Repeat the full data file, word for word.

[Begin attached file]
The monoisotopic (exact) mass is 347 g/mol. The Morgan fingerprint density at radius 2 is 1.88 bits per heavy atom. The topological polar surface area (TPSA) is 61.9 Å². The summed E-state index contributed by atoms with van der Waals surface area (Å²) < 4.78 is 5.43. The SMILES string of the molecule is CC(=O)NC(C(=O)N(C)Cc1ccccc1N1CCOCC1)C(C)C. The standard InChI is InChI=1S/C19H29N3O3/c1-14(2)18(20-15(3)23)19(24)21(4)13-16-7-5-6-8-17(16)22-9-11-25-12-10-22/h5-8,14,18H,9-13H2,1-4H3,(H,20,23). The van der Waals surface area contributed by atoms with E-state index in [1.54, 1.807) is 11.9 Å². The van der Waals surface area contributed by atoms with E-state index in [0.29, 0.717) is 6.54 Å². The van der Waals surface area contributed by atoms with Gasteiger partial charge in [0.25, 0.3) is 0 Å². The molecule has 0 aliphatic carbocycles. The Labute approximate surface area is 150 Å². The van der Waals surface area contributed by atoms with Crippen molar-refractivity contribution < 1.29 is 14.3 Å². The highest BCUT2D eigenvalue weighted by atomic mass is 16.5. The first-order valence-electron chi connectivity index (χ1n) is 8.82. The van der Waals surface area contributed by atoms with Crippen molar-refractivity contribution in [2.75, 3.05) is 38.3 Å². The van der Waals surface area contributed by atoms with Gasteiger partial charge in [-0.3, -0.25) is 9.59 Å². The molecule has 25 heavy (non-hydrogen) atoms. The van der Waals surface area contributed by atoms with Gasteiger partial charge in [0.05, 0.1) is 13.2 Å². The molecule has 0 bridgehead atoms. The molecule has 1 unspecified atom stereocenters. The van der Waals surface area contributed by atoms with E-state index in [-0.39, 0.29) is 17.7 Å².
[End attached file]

The monoisotopic (exact) mass is 347 g/mol. The Morgan fingerprint density at radius 2 is 1.88 bits per heavy atom. The topological polar surface area (TPSA) is 61.9 Å². The summed E-state index contributed by atoms with van der Waals surface area (Å²) < 4.78 is 5.43. The SMILES string of the molecule is CC(=O)NC(C(=O)N(C)Cc1ccccc1N1CCOCC1)C(C)C. The standard InChI is InChI=1S/C19H29N3O3/c1-14(2)18(20-15(3)23)19(24)21(4)13-16-7-5-6-8-17(16)22-9-11-25-12-10-22/h5-8,14,18H,9-13H2,1-4H3,(H,20,23). The van der Waals surface area contributed by atoms with E-state index in [1.54, 1.807) is 11.9 Å². The van der Waals surface area contributed by atoms with E-state index in [0.29, 0.717) is 6.54 Å². The van der Waals surface area contributed by atoms with Gasteiger partial charge in [0.25, 0.3) is 0 Å². The molecule has 0 aliphatic carbocycles. The Labute approximate surface area is 150 Å². The van der Waals surface area contributed by atoms with Crippen molar-refractivity contribution < 1.29 is 14.3 Å². The highest BCUT2D eigenvalue weighted by atomic mass is 16.5. The first-order valence-electron chi connectivity index (χ1n) is 8.82. The van der Waals surface area contributed by atoms with Crippen molar-refractivity contribution in [2.75, 3.05) is 38.3 Å². The van der Waals surface area contributed by atoms with Gasteiger partial charge in [-0.3, -0.25) is 9.59 Å². The molecule has 25 heavy (non-hydrogen) atoms. The van der Waals surface area contributed by atoms with Gasteiger partial charge in [0.05, 0.1) is 13.2 Å². The molecule has 0 bridgehead atoms. The molecule has 1 unspecified atom stereocenters. The van der Waals surface area contributed by atoms with E-state index in [-0.39, 0.29) is 17.7 Å².